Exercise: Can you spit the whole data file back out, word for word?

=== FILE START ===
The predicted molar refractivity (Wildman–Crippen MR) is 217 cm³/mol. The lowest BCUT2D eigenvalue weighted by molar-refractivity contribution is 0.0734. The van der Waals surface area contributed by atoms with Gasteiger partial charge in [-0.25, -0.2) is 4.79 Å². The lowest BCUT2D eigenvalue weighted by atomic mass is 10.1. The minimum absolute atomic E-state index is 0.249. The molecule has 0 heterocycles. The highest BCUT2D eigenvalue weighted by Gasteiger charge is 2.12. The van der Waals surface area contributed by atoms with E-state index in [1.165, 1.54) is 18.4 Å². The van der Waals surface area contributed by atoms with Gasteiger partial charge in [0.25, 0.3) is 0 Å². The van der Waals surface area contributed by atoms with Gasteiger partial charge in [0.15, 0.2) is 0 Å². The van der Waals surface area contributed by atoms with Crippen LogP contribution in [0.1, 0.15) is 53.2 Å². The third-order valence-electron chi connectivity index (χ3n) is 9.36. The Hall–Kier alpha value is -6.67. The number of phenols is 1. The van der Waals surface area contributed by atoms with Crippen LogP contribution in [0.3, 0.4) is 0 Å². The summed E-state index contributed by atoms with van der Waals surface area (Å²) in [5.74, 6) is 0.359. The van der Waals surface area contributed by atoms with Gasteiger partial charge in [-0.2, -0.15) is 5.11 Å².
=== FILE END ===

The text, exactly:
The predicted molar refractivity (Wildman–Crippen MR) is 217 cm³/mol. The lowest BCUT2D eigenvalue weighted by molar-refractivity contribution is 0.0734. The van der Waals surface area contributed by atoms with Gasteiger partial charge in [-0.25, -0.2) is 4.79 Å². The lowest BCUT2D eigenvalue weighted by atomic mass is 10.1. The minimum absolute atomic E-state index is 0.249. The molecule has 0 heterocycles. The highest BCUT2D eigenvalue weighted by Gasteiger charge is 2.12. The van der Waals surface area contributed by atoms with E-state index in [1.165, 1.54) is 18.4 Å². The van der Waals surface area contributed by atoms with Gasteiger partial charge in [0.25, 0.3) is 0 Å². The van der Waals surface area contributed by atoms with Gasteiger partial charge in [0.15, 0.2) is 0 Å². The van der Waals surface area contributed by atoms with Crippen LogP contribution in [0.1, 0.15) is 53.2 Å². The third-order valence-electron chi connectivity index (χ3n) is 9.36. The Hall–Kier alpha value is -6.67. The number of phenols is 1. The van der Waals surface area contributed by atoms with Crippen LogP contribution in [0.3, 0.4) is 0 Å². The summed E-state index contributed by atoms with van der Waals surface area (Å²) in [5.74, 6) is 0.359. The van der Waals surface area contributed by atoms with Gasteiger partial charge in [-0.2, -0.15) is 5.11 Å².